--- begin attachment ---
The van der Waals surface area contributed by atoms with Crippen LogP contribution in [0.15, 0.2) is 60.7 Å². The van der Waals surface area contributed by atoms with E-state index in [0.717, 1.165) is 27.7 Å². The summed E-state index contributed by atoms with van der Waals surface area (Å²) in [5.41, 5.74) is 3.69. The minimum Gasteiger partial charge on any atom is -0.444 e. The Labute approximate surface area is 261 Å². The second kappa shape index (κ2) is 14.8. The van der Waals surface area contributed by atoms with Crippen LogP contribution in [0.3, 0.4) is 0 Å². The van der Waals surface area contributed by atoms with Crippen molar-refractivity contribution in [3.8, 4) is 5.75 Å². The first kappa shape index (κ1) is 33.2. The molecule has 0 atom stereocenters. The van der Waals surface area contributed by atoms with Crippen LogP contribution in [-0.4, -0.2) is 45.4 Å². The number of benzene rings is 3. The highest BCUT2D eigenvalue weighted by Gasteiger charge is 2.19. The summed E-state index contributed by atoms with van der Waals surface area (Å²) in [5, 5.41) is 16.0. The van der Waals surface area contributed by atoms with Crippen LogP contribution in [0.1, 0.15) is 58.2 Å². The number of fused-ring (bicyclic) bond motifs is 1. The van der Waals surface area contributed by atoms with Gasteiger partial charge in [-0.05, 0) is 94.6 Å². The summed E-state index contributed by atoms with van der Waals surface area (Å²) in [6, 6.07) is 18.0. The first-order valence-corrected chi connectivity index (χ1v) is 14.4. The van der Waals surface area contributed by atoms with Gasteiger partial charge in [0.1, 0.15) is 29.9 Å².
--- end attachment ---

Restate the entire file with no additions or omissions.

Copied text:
The van der Waals surface area contributed by atoms with Crippen LogP contribution in [0.15, 0.2) is 60.7 Å². The van der Waals surface area contributed by atoms with E-state index in [0.717, 1.165) is 27.7 Å². The summed E-state index contributed by atoms with van der Waals surface area (Å²) in [5.41, 5.74) is 3.69. The minimum Gasteiger partial charge on any atom is -0.444 e. The Labute approximate surface area is 261 Å². The second kappa shape index (κ2) is 14.8. The van der Waals surface area contributed by atoms with Crippen LogP contribution in [0.3, 0.4) is 0 Å². The van der Waals surface area contributed by atoms with Crippen molar-refractivity contribution in [3.8, 4) is 5.75 Å². The first kappa shape index (κ1) is 33.2. The molecule has 0 atom stereocenters. The van der Waals surface area contributed by atoms with Crippen LogP contribution in [-0.4, -0.2) is 45.4 Å². The number of benzene rings is 3. The highest BCUT2D eigenvalue weighted by Gasteiger charge is 2.19. The summed E-state index contributed by atoms with van der Waals surface area (Å²) in [5, 5.41) is 16.0. The van der Waals surface area contributed by atoms with Crippen LogP contribution in [0.1, 0.15) is 58.2 Å². The number of fused-ring (bicyclic) bond motifs is 1. The van der Waals surface area contributed by atoms with Gasteiger partial charge in [-0.05, 0) is 94.6 Å². The summed E-state index contributed by atoms with van der Waals surface area (Å²) in [6, 6.07) is 18.0. The first-order valence-corrected chi connectivity index (χ1v) is 14.4. The van der Waals surface area contributed by atoms with Gasteiger partial charge in [0.1, 0.15) is 29.9 Å².